The most recent move by the Obama Administration against the predatory and abusive practices of the credit card issuers does not seem to have changed their behavior, despite the fact that two of them, Bank of America and Citi, have received abundant and cheap funds from the authorities. This makes those banks' most recent actions even more shocking and unacceptable.
Credit cards happen to be the only form of credit available to most consumers. They are an essential part of their financial stability. They are therefore a key to the economic recovery and the amounts available as well as the interest rates they charge have become a burning issue for most households.
Three aspects of their recent bad behavior need to be addressed:
1. Credit Limits: In September, Bank of America launched two rounds of reductions of the credit lines on credit cards. I found this outrageous and went to the Comptroller of the Currency, the regulator of the banks regarding the matter. They sent the file to the Bank of America, whose justification was hilarious: "We consider that you have sufficient available credit"...and the second time "because you currently owe sufficient amounts on your revolving lines of credit with other creditors". Does that mean that Bank of America has the necessary information to pass that judgment for each of its millions of card holders? Can credit card issuers unilaterally continue to reduce their exposure on a whim? Isn't the consumer entitled to use credit lines he or she has been granted? If the credit limit is too high, shouldn't the bank bear some responsibility for issuing it to begin with?
2. Interest rates: This week, I received a standard letter from Citi. Rather than applying the outrageous 19.99% standard rate, they indicate that the rate is now increased to 29.99%. However, if the cardholder makes every payment on time, that rate will be reduced by 10% (back to 19.99%). They clearly state that if a single payment is late, the cardholder will lose the 10% "discount". Is that what the new legislation was aiming for? Could one payment made one day late prompt a 10% increase of interest rate without notice? 19.99% is now a "discounted" rate?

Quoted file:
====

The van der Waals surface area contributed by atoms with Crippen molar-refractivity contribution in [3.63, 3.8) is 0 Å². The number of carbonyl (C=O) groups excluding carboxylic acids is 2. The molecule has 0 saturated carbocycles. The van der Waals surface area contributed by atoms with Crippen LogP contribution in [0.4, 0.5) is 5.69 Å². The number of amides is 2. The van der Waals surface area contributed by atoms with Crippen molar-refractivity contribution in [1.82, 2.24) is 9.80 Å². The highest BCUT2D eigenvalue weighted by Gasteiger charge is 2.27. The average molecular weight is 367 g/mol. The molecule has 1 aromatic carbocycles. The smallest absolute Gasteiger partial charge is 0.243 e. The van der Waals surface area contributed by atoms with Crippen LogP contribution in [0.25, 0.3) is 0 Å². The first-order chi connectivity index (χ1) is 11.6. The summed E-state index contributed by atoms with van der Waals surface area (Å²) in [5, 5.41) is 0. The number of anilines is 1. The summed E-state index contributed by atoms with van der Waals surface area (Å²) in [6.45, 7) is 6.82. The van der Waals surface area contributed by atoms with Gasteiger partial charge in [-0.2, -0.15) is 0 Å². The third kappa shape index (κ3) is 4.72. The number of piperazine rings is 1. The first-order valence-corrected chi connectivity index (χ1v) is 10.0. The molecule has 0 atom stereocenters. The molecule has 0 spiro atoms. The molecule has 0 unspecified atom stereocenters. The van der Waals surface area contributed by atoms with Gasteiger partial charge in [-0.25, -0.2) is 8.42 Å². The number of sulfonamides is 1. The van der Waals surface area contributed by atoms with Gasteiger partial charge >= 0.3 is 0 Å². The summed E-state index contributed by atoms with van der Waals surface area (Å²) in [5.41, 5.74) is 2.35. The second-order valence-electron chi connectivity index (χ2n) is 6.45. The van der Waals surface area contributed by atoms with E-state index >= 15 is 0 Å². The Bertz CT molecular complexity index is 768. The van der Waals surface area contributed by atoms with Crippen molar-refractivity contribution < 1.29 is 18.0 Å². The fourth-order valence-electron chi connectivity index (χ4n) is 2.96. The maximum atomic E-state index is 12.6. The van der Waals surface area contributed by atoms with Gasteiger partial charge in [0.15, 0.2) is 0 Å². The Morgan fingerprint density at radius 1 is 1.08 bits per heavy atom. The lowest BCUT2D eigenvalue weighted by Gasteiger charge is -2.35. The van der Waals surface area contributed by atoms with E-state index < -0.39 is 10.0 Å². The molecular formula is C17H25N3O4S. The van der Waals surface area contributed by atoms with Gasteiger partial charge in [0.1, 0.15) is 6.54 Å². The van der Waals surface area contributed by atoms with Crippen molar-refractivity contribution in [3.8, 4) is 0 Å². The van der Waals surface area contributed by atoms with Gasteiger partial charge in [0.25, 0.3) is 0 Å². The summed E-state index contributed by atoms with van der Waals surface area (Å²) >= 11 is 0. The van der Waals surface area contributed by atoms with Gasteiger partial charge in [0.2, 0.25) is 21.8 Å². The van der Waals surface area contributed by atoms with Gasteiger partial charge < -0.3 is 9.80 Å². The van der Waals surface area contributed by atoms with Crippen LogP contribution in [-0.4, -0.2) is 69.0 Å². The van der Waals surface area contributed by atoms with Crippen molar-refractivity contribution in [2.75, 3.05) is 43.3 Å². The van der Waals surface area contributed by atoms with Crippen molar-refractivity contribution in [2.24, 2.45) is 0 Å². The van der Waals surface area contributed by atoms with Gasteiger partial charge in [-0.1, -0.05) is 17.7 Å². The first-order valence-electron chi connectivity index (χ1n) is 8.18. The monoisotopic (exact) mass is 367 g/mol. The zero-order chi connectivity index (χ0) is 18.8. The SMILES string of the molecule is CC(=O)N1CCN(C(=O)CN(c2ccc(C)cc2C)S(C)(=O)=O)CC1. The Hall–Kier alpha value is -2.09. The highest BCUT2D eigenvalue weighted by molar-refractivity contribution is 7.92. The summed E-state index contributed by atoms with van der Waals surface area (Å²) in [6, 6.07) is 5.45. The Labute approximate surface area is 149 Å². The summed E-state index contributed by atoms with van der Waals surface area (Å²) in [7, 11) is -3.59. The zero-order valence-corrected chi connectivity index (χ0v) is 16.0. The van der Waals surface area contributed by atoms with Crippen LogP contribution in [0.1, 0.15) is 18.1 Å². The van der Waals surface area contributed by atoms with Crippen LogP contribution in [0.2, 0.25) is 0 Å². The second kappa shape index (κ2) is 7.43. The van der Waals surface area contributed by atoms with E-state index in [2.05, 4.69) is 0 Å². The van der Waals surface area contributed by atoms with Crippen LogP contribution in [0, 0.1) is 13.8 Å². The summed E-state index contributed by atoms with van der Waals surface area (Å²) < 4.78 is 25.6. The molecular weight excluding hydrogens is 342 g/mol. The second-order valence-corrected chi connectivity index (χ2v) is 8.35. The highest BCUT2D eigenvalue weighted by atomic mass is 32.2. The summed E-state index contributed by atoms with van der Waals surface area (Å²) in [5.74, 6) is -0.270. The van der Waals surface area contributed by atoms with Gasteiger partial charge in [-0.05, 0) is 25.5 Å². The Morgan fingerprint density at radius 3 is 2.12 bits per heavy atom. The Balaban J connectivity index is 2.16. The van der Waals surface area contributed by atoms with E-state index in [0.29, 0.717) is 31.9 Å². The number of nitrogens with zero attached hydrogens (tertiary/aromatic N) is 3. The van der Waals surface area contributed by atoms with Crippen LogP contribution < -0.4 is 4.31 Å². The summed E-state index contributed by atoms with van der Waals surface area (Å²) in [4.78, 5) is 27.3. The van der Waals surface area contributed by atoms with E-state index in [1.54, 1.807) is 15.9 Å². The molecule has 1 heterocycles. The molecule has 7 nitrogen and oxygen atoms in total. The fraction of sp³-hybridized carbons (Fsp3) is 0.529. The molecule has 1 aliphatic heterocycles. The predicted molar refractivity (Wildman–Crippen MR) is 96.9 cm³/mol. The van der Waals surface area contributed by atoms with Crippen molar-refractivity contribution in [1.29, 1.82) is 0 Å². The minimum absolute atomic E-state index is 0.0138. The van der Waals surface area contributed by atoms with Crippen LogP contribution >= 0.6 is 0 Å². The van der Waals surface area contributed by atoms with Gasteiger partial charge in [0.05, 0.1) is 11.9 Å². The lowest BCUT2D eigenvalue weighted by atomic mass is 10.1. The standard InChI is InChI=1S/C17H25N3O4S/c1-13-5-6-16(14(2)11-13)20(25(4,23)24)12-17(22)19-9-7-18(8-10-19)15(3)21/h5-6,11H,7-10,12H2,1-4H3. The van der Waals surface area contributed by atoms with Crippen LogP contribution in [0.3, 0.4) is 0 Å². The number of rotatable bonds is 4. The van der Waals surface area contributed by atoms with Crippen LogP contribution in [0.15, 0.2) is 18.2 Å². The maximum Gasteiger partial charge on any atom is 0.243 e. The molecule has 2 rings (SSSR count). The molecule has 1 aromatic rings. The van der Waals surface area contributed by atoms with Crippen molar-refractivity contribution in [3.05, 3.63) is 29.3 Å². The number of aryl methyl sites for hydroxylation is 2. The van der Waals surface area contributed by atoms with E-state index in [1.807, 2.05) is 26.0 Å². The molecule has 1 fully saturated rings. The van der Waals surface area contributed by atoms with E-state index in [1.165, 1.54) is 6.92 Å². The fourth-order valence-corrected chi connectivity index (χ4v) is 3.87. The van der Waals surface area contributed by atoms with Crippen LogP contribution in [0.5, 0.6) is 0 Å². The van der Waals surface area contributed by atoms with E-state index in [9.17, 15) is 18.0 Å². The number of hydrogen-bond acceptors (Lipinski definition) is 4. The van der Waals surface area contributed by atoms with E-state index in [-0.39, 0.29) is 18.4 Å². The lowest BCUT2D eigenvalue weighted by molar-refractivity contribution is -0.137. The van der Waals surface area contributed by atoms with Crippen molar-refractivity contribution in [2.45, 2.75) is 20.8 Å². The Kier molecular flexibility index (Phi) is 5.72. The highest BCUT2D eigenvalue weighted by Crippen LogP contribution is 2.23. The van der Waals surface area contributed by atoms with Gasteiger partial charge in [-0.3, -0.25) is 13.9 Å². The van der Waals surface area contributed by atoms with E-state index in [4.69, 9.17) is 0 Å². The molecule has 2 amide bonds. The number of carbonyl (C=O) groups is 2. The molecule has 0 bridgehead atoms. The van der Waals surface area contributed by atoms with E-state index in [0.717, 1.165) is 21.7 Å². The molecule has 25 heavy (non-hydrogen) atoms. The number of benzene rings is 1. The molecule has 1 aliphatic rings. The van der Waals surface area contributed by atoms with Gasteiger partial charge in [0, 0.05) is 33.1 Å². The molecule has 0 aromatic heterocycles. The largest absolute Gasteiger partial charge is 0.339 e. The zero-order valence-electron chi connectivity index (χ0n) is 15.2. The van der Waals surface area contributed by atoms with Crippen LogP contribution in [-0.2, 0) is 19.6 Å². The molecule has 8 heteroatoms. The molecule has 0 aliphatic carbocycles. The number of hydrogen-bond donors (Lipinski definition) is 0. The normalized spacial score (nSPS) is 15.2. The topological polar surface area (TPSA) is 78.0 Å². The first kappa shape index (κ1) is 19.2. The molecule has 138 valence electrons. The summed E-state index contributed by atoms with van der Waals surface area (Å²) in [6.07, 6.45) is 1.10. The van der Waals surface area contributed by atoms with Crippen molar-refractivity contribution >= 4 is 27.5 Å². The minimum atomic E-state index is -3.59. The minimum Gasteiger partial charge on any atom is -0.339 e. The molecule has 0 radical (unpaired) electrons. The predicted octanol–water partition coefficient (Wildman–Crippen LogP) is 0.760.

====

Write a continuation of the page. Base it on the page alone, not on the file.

3. The system is corrupt: The "ghosts" in the system are the underwriters who have become lazy and inefficient. Late credit card payments are sufficient to make the consumer effectively ineligible for any other form of financing, including mortgages, car financing or home equity loans. By lowering credit lines and raising interest rates, the credit card issuers have put consumers in a hopeless situation.
The real consequence of these behaviors is that they kill consumer confidence better than any decrease in the Dow Jones. The banks have returned to their same old practices. What is even worse is that there is no escape. Even if one repays the entire outstanding credit card balance in one shot, you will not qualify for lower rates for at least a year.
This week I also received in my letter box an offer from the same Bank of America inviting me to borrow at 4%; the same bank makes the same offer to you through ubiquitous TV ads. The credit card issuing banks have gone back to their predatory tricks and usurious rates. They lure consumers in with low teaser rates and instantly start looking for excuses to raise them to 29.99%.
This behavior demonstrates that the banks' refusal to act responsibly is endless and that they certainly have not learned their lesson. We need a consumer finance agency to protect credit card holders from these abuses. The banks will complain that they are losing hundreds of millions of dollars on credit card loans. However, it is their own fault. Their irresponsible underwriting and predatory practices led to those losses. They continue to mislead the consumer who believes that if he gets a credit line, he can count on it at decent terms. It's no accident that the banks domicile their credit card operations in South Dakota, where they have no laws against usury. It isn't just bonuses that are back in force but the same fundamental lack of ethical behavior on all fronts.
My best advice: if you can afford it, use only your debit card. Once again, don't count on an umbrella from a bank when it rains -- only when the sun is shining.